Social Question

jaketheripper's avatar

Do you think the "home phone" is becoming a thing of the past?

Asked by jaketheripper (2773points) February 7th, 2010

everyone in my family has a cellphone yet we still have a home phone. I think that’s a little redundant. I imagine soon there will be no home phone. What do you think? Will you miss it?

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22 Answers

Lightlyseared's avatar

Home whatnow? Seriously I haven’t had a land line in over 10 years and the majority of phones I call are mobiles even when I know people are at home.

lilikoi's avatar

This is a somewhat redundant question:

Have you given up your Land Line phone for a Cell Phone?

Is there any compelling reason to keep my land line phone?

Do you still have a landline telephone?

And that was only in the first page or two out of 12+ hits to “land line”...

janbb's avatar

I don’t plan to give up my home phone yet, but when we go to our other place, we only have cell phones. My sons also only have ever had cell phones. I think the landline is a fading thing. One downside is that sometimes you really want to talk to anyone in a household and having to choose the husband or the wife, for example, is a pain.

Mamradpivo's avatar

I’m 26 and haven’t had a landline since the dorm my freshman year of college. And that came with the building.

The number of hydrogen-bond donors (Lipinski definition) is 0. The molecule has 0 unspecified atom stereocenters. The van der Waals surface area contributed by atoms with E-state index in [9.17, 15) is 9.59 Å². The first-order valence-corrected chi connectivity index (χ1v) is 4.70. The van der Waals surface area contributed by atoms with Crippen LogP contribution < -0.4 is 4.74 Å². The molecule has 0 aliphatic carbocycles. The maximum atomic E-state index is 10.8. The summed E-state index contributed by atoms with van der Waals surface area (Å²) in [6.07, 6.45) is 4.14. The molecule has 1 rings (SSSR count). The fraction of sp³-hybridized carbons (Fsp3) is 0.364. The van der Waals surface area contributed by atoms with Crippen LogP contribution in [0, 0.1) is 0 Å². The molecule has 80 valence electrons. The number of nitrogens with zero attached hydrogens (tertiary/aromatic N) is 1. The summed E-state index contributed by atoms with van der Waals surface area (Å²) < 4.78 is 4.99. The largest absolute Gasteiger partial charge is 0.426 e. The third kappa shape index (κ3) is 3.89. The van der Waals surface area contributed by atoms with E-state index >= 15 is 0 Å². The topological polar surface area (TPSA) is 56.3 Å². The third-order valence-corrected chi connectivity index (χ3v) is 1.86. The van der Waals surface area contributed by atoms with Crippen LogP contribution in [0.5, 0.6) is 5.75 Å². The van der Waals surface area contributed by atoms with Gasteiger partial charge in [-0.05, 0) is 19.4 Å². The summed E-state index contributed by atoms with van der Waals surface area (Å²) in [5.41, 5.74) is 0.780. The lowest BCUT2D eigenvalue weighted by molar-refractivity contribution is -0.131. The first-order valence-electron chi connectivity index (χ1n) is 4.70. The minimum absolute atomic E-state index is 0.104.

My wife and I both have cellphones. In fact, we have cellphones with different area codes from each other, and from the region where we live. Nobody cares. There’s still very much a need for landlines for business (my business card just has that number on it), but I don’t foresee getting a landline for the home any time soon.

AlyxCaitlin's avatar

My family and I haven’t had a landline for years! We decided we’d all get cell phones and kick rocks with the landline

jamcanfi74's avatar

ya pretty much so

Spinel's avatar

What’s a landline again? Is it some kind of fence or something?

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Yes, I am joking.

mangeons's avatar

We still have one, it’s useful since my dad doesn’t let me use my cell phone to call my friends because it uses up minutes, and I’m like “Um… isn’t that the point of minutes? To call people?”

I mainly text anyway, and I have unlimited texting, but I still talk on the phone sometimes.

wundayatta's avatar

I still have a land line, and it’s still the number I give out if people really want to reach me. I also have a land line at work. We do have cell phones, but we think of them as for emergencies, and we use prepaid plans, or minimal plans.

It seems so expensive to buy cell phone time. You can get unlimited minutes on landlines for like 25 dollars a month, but it costs at least 50 bucks a month for a cell phone with unlimited minutes—plus, it only works for one person.

However, it seems like most people don’t see it this way. Especially young people are used to having cell phones. Leading more peripatetic lives, they need them.